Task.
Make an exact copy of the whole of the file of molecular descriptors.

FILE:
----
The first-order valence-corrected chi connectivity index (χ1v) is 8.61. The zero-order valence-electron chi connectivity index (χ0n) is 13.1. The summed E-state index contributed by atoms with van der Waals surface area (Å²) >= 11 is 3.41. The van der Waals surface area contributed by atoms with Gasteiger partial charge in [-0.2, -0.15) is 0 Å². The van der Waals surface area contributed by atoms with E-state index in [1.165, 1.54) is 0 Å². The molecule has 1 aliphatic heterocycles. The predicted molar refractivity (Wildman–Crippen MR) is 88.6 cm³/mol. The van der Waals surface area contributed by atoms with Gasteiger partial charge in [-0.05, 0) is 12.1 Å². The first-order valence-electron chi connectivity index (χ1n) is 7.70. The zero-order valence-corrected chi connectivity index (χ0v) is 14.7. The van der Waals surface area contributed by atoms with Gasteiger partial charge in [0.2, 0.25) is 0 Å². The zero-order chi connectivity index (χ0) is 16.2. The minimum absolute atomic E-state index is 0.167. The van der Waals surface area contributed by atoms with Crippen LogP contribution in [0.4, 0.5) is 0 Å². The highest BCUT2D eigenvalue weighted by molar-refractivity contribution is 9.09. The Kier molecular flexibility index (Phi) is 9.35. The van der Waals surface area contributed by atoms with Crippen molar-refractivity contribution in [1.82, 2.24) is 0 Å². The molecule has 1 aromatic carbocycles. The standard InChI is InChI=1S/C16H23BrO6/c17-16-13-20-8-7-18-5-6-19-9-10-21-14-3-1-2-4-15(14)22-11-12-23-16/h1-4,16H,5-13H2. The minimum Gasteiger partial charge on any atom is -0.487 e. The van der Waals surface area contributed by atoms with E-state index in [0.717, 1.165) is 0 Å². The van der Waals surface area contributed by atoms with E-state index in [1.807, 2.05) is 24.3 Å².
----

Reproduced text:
The first-order valence-corrected chi connectivity index (χ1v) is 8.61. The zero-order valence-electron chi connectivity index (χ0n) is 13.1. The summed E-state index contributed by atoms with van der Waals surface area (Å²) >= 11 is 3.41. The van der Waals surface area contributed by atoms with Gasteiger partial charge in [-0.2, -0.15) is 0 Å². The van der Waals surface area contributed by atoms with E-state index in [1.165, 1.54) is 0 Å². The molecule has 1 aliphatic heterocycles. The predicted molar refractivity (Wildman–Crippen MR) is 88.6 cm³/mol. The van der Waals surface area contributed by atoms with Gasteiger partial charge in [-0.05, 0) is 12.1 Å². The first-order valence-electron chi connectivity index (χ1n) is 7.70. The zero-order valence-corrected chi connectivity index (χ0v) is 14.7. The van der Waals surface area contributed by atoms with Gasteiger partial charge in [0.2, 0.25) is 0 Å². The zero-order chi connectivity index (χ0) is 16.2. The minimum absolute atomic E-state index is 0.167. The van der Waals surface area contributed by atoms with Crippen LogP contribution in [0.4, 0.5) is 0 Å². The highest BCUT2D eigenvalue weighted by molar-refractivity contribution is 9.09. The Kier molecular flexibility index (Phi) is 9.35. The van der Waals surface area contributed by atoms with Crippen molar-refractivity contribution in [1.82, 2.24) is 0 Å². The molecule has 1 aromatic carbocycles. The standard InChI is InChI=1S/C16H23BrO6/c17-16-13-20-8-7-18-5-6-19-9-10-21-14-3-1-2-4-15(14)22-11-12-23-16/h1-4,16H,5-13H2. The minimum Gasteiger partial charge on any atom is -0.487 e. The van der Waals surface area contributed by atoms with E-state index in [0.717, 1.165) is 0 Å². The van der Waals surface area contributed by atoms with E-state index in [1.807, 2.05) is 24.3 Å².